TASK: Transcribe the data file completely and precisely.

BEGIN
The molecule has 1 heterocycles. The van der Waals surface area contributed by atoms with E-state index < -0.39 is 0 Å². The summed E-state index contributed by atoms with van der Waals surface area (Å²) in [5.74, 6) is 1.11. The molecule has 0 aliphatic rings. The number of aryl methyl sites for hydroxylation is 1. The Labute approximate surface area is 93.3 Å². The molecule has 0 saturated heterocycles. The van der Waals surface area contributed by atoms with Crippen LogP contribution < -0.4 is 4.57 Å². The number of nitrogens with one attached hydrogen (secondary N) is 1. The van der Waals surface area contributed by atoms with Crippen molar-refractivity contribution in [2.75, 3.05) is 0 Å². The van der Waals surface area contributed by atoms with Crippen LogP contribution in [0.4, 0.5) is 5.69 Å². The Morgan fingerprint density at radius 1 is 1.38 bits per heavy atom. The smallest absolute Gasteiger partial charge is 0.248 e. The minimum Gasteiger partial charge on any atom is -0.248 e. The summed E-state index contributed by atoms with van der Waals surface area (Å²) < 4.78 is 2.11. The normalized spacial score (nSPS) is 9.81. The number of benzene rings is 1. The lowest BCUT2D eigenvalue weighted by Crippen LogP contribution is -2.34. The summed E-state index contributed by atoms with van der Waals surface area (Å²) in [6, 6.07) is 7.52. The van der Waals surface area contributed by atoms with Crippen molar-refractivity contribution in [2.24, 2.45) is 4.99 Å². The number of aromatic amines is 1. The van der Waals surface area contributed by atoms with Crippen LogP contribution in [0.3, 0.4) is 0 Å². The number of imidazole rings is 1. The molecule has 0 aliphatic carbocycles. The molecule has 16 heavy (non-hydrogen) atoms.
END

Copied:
The molecule has 1 heterocycles. The van der Waals surface area contributed by atoms with E-state index < -0.39 is 0 Å². The summed E-state index contributed by atoms with van der Waals surface area (Å²) in [5.74, 6) is 1.11. The molecule has 0 aliphatic rings. The number of aryl methyl sites for hydroxylation is 1. The Labute approximate surface area is 93.3 Å². The molecule has 0 saturated heterocycles. The van der Waals surface area contributed by atoms with Crippen LogP contribution < -0.4 is 4.57 Å². The number of nitrogens with one attached hydrogen (secondary N) is 1. The van der Waals surface area contributed by atoms with Crippen molar-refractivity contribution in [2.75, 3.05) is 0 Å². The van der Waals surface area contributed by atoms with Crippen LogP contribution in [0.4, 0.5) is 5.69 Å². The Morgan fingerprint density at radius 1 is 1.38 bits per heavy atom. The smallest absolute Gasteiger partial charge is 0.248 e. The minimum Gasteiger partial charge on any atom is -0.248 e. The summed E-state index contributed by atoms with van der Waals surface area (Å²) < 4.78 is 2.11. The normalized spacial score (nSPS) is 9.81. The number of benzene rings is 1. The lowest BCUT2D eigenvalue weighted by Crippen LogP contribution is -2.34. The summed E-state index contributed by atoms with van der Waals surface area (Å²) in [6, 6.07) is 7.52. The van der Waals surface area contributed by atoms with Crippen molar-refractivity contribution in [2.24, 2.45) is 4.99 Å². The number of aromatic amines is 1. The van der Waals surface area contributed by atoms with Crippen LogP contribution in [0.3, 0.4) is 0 Å². The number of imidazole rings is 1. The molecule has 0 aliphatic carbocycles. The molecule has 16 heavy (non-hydrogen) atoms.